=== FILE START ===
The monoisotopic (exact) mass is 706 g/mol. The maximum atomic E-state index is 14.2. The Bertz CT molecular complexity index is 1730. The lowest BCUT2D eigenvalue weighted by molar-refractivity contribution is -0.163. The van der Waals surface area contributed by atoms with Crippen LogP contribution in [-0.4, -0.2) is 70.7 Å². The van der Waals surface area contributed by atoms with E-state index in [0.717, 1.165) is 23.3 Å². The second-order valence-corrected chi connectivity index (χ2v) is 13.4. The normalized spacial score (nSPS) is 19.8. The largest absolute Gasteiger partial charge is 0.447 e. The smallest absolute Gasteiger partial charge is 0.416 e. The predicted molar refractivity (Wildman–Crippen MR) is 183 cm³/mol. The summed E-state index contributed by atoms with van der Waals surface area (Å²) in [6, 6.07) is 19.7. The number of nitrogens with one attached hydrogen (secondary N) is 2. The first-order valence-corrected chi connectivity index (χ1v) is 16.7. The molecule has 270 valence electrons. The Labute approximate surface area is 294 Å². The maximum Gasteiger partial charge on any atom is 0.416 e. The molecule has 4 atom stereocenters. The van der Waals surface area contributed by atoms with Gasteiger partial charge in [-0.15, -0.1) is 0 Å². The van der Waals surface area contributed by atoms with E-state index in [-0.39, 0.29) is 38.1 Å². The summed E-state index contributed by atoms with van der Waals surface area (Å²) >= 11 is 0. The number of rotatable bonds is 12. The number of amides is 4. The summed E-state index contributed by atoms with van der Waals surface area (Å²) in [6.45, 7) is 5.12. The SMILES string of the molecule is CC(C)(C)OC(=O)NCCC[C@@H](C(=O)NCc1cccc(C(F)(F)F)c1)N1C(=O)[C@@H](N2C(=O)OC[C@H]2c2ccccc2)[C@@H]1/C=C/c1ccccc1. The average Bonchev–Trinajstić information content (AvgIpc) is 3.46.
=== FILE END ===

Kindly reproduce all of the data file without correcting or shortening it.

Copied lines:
The monoisotopic (exact) mass is 706 g/mol. The maximum atomic E-state index is 14.2. The Bertz CT molecular complexity index is 1730. The lowest BCUT2D eigenvalue weighted by molar-refractivity contribution is -0.163. The van der Waals surface area contributed by atoms with Crippen LogP contribution in [-0.4, -0.2) is 70.7 Å². The van der Waals surface area contributed by atoms with E-state index in [0.717, 1.165) is 23.3 Å². The second-order valence-corrected chi connectivity index (χ2v) is 13.4. The normalized spacial score (nSPS) is 19.8. The largest absolute Gasteiger partial charge is 0.447 e. The smallest absolute Gasteiger partial charge is 0.416 e. The predicted molar refractivity (Wildman–Crippen MR) is 183 cm³/mol. The summed E-state index contributed by atoms with van der Waals surface area (Å²) in [6, 6.07) is 19.7. The number of nitrogens with one attached hydrogen (secondary N) is 2. The first-order valence-corrected chi connectivity index (χ1v) is 16.7. The molecule has 270 valence electrons. The Labute approximate surface area is 294 Å². The maximum Gasteiger partial charge on any atom is 0.416 e. The molecule has 4 atom stereocenters. The van der Waals surface area contributed by atoms with Gasteiger partial charge in [-0.15, -0.1) is 0 Å². The van der Waals surface area contributed by atoms with E-state index in [-0.39, 0.29) is 38.1 Å². The summed E-state index contributed by atoms with van der Waals surface area (Å²) >= 11 is 0. The number of rotatable bonds is 12. The number of amides is 4. The summed E-state index contributed by atoms with van der Waals surface area (Å²) in [6.45, 7) is 5.12. The SMILES string of the molecule is CC(C)(C)OC(=O)NCCC[C@@H](C(=O)NCc1cccc(C(F)(F)F)c1)N1C(=O)[C@@H](N2C(=O)OC[C@H]2c2ccccc2)[C@@H]1/C=C/c1ccccc1. The average Bonchev–Trinajstić information content (AvgIpc) is 3.46.